The writer’s nature is “torn between opposing poles of loneliness and gregariousness.”

While reading Thomas Wolfe's You Can't Go Home Again (1940) I came across something I'd like to quote here. As with most of Wolfe's work, it's autobiographical and the following comes from a chapter when he - George Webber - meets Sinclair Lewis - (fictionalized as Lloyd McHarg; link). If you've got the time, I recommend reading Webber and McHarg's whole adventure (it's pretty hilarious).

Sinclair Lewis and Floyd B. Olson at Breezy Point Lodge

Overlooking Minnesota's Big Pelican Lake is a lodge, a large one, renowned for the visitors it's attracted in its long history. Everyone from actors to governors have stayed there, planting themselves on Breezy Point Resort's long, lumber decks overlooking the lake. It's some of the state's best fishing and also the spot where the author Sinclair Lewis met future-governor Floyd B. Olson for the first, and only, time in 1926. Spending the first half of the year in Kansas City gathering material for his next book in June Lewis headed to Breezy Point to sit down and write. His choice of the northwoods was twofold as it "offered a sophisticated inn where he could get a good meal and drink with Minneapolis' business elite, as well as rustic isolation" (Lingeman 282). When he wasn't writing, Lewis could be found in the lodge doing impressions (as he was known for) or leading guests "in hymn singing around the piano" (Lingeman 285). Many of these he knew by heart since childhood but some came from his time shadowing ministers for what would become Elmer Gantry.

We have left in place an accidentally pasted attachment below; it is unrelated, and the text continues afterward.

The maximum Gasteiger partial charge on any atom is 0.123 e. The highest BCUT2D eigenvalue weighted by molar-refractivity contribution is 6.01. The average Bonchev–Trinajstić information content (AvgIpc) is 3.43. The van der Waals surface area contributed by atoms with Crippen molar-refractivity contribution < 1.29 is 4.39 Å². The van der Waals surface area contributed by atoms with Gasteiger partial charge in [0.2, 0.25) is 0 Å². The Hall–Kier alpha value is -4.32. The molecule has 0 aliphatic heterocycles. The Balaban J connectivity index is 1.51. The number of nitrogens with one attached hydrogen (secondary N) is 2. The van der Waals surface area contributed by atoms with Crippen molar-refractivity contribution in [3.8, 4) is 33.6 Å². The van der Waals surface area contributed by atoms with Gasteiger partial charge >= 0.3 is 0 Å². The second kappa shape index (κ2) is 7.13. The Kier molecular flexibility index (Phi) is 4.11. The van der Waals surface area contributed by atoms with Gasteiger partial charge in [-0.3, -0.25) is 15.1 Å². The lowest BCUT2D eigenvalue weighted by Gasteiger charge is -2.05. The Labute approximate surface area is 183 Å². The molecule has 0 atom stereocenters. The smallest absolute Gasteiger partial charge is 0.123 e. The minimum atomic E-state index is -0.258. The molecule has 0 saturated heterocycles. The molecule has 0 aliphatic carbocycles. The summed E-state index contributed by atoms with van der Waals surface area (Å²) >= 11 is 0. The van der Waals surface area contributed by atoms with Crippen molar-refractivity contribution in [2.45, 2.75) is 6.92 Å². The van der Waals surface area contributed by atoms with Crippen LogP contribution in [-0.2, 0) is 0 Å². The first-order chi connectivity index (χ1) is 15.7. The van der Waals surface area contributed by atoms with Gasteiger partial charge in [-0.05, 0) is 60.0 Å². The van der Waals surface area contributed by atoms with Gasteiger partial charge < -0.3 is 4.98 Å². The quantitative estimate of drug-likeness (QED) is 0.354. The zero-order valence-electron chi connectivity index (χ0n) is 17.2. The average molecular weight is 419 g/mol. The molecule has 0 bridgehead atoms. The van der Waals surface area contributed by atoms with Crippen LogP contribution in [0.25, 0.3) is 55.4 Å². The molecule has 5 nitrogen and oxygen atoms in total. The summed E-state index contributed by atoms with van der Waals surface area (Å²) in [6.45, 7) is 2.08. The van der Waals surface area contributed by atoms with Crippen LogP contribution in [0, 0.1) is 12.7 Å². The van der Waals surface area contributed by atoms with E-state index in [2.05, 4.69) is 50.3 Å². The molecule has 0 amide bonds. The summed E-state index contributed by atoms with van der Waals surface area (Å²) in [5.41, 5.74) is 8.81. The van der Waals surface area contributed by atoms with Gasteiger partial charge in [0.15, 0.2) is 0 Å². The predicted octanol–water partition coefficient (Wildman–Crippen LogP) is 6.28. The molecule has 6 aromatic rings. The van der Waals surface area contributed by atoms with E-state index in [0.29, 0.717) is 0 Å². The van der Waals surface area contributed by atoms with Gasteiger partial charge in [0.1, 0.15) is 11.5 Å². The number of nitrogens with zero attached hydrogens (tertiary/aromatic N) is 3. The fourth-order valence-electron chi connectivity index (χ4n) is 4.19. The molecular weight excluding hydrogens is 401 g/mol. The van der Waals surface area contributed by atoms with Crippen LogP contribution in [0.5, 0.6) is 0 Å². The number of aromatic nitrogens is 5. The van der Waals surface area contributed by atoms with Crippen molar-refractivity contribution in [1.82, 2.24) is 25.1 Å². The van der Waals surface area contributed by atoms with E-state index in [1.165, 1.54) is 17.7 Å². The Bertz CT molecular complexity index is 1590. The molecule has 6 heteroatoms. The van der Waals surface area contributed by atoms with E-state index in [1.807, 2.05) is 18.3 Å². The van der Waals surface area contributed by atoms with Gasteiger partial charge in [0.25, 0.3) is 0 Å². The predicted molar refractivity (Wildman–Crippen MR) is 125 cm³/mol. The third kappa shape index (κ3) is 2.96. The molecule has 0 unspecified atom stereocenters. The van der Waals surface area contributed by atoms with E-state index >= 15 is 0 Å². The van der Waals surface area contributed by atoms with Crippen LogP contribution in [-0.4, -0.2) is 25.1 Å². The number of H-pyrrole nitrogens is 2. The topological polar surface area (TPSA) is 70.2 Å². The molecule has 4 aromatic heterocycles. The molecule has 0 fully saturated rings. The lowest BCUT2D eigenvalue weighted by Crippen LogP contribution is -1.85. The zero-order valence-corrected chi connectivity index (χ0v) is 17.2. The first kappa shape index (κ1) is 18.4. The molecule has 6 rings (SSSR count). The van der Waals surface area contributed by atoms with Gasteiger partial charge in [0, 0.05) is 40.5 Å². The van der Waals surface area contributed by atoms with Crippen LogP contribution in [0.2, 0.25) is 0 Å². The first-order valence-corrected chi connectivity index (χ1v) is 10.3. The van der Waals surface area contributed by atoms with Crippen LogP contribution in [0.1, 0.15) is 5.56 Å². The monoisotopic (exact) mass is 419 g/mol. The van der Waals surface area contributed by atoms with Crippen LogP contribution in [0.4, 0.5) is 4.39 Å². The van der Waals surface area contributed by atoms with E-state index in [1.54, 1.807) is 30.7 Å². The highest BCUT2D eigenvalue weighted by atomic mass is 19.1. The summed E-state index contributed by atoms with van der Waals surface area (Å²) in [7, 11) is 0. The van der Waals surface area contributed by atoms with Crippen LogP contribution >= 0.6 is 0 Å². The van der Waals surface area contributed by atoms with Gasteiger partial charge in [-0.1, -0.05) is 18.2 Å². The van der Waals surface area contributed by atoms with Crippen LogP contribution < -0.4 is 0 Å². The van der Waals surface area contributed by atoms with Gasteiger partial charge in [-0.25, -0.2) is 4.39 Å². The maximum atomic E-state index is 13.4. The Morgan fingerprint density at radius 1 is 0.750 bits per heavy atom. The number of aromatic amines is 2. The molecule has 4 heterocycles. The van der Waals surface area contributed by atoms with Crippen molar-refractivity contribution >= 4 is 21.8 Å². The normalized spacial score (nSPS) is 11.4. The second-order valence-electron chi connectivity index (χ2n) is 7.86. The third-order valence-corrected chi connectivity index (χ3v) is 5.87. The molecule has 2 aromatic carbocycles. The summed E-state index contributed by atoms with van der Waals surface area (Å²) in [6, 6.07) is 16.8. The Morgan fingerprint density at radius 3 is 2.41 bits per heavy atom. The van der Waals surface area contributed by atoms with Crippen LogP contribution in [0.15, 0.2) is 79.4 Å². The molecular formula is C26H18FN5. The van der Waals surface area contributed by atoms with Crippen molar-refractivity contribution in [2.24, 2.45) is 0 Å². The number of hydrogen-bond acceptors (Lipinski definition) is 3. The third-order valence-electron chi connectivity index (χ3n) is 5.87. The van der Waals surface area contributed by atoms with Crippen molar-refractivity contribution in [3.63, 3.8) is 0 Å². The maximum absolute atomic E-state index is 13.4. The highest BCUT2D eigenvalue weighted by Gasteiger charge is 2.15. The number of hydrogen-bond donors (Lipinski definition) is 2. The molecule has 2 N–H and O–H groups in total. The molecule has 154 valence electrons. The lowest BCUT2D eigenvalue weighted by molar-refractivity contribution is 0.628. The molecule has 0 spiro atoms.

“I have never been there, but I have read Babbitt — and the villages are all Main Streetish, aren’t they?”

Studying America in England While going through the University of Minnesota's online archives, I came across an article called "Studying America in England" from The Minnesota Alumni Weekly (December 12, 1931). Written by a fresh alumna named Mildred Boie (class of '27), in it she talks of her trip to Cambridge to study English literature. Specifically, she … Continue reading “I have never been there, but I have read Babbitt — and the villages are all Main Streetish, aren’t they?”